A war photographer’s immensely moving documentary about a group of tree planters, where emotional renewal is threaded with that of the land.
Planting trees is backbreaking work, done at an exhausting pace: physically gruelling, emotionally demanding, and often done in solitude amidst barren, inhospitable environments. And yet, to a community of tree planters on the Canadian west coast, some kind of rare, inimitable healing emerges from such hardship – from the bearing down of bodies on hard earth. Award-winning war photographer Rita Leistner, who was once a tree planter, captures the unbearably moving ways that tree planting intertwines the small with the vast, the individual with the collective. A fascinating and deeply human portrait of labour, where personal reckonings with grief and loss are echoed in the earth, being replanted one tree at a time.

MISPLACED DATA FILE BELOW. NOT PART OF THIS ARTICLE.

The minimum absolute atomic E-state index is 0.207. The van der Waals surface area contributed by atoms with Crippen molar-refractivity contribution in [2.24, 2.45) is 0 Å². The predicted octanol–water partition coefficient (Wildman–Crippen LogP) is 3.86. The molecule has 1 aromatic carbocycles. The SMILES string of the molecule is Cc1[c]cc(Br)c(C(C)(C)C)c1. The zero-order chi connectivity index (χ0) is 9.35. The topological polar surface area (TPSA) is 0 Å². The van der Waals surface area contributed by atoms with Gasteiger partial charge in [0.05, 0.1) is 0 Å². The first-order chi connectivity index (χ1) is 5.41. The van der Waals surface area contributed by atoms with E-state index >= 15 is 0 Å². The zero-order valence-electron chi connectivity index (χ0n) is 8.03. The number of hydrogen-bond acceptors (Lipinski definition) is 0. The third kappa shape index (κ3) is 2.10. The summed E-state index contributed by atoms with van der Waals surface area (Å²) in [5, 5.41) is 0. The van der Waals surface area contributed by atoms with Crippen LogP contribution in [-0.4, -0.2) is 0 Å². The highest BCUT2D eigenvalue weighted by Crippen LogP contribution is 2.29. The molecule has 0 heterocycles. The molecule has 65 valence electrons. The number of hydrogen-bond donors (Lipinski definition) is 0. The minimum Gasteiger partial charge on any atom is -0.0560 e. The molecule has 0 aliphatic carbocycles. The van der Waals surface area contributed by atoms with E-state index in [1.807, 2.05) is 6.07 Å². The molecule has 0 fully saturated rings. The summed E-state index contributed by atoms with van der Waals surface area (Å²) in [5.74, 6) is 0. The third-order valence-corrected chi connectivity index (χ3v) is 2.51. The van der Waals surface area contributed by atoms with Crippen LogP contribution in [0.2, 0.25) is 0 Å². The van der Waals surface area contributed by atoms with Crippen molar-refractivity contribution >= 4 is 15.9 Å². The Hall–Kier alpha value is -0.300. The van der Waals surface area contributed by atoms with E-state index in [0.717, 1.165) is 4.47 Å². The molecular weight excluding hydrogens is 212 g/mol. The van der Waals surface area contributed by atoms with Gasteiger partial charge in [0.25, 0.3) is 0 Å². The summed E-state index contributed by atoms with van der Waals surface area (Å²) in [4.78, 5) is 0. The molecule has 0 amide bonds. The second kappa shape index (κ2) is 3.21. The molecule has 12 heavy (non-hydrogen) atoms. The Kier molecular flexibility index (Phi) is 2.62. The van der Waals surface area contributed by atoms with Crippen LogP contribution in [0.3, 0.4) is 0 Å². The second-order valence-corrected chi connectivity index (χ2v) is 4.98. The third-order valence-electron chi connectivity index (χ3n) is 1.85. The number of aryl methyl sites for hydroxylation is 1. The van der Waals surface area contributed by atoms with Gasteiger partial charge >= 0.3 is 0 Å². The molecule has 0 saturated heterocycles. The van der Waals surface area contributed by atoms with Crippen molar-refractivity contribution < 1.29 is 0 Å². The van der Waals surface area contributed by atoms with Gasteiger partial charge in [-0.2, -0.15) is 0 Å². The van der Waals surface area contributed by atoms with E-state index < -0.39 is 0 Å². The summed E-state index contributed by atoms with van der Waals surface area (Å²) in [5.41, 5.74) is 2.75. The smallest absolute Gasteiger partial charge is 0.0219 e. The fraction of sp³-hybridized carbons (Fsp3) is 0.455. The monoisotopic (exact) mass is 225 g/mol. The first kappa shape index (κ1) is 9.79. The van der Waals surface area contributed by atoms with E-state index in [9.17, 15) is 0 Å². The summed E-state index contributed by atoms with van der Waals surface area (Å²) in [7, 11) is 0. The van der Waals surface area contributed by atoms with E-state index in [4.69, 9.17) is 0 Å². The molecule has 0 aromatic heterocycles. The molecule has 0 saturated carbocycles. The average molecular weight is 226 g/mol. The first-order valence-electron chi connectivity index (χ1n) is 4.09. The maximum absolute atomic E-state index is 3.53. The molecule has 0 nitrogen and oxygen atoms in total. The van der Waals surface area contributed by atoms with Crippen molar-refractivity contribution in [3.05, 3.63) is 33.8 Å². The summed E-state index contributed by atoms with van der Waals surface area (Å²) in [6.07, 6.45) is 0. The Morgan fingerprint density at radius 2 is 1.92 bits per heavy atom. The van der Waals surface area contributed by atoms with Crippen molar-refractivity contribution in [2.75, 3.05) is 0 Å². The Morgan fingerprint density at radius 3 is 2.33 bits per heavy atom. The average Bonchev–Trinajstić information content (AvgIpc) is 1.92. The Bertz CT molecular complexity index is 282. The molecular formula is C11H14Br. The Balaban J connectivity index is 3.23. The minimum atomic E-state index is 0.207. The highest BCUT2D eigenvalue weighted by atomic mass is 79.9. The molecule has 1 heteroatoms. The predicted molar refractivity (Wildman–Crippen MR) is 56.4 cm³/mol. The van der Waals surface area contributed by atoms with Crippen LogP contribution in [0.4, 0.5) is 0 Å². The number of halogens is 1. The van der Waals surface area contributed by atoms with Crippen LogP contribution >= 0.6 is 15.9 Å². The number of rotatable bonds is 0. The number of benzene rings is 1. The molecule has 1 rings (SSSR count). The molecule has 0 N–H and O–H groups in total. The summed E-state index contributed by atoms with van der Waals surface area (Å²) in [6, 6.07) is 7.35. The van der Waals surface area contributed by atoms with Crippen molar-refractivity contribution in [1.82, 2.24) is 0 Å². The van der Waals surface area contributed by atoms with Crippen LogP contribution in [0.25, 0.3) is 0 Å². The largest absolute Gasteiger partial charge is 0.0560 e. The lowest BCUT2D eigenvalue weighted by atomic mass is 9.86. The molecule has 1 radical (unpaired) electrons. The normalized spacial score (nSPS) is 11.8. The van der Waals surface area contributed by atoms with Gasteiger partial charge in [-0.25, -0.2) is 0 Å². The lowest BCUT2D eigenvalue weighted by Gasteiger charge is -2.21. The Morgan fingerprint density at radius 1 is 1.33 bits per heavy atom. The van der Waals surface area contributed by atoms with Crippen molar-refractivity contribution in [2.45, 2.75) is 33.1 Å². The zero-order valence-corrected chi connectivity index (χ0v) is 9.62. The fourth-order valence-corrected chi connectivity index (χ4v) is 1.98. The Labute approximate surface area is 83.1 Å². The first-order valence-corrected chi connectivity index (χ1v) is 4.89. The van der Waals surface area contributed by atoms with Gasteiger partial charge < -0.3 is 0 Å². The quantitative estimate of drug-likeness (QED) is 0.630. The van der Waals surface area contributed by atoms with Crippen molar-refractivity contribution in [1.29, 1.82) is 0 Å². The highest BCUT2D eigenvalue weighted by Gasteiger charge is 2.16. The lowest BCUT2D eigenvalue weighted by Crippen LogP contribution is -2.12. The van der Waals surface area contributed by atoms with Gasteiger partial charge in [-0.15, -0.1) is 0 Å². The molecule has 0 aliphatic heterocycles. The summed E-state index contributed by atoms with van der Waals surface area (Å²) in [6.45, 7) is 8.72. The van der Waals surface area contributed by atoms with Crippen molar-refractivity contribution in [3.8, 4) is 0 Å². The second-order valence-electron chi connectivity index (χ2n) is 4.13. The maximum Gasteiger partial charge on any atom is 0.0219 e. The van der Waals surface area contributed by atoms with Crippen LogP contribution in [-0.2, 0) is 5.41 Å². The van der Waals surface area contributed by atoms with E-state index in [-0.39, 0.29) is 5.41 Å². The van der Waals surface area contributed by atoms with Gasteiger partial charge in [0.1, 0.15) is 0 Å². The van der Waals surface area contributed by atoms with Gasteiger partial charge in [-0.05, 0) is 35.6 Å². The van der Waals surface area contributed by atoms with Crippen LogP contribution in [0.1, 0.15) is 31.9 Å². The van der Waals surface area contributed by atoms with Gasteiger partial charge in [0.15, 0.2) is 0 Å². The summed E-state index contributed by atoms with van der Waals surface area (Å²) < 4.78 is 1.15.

Content notes: Contains discussion of self harm, bipolar disorder, borderline personality disorder, with a brief mention of climate grief. Brief depiction of scars from self harm.
Access notes: Mainly bright, well lit images interspersed with white animations on a black background. Gentle music and dialogue throughout. Brief flashes of light towards the end of the film (1:17, 1:18).
Screening as part of #TOAFF23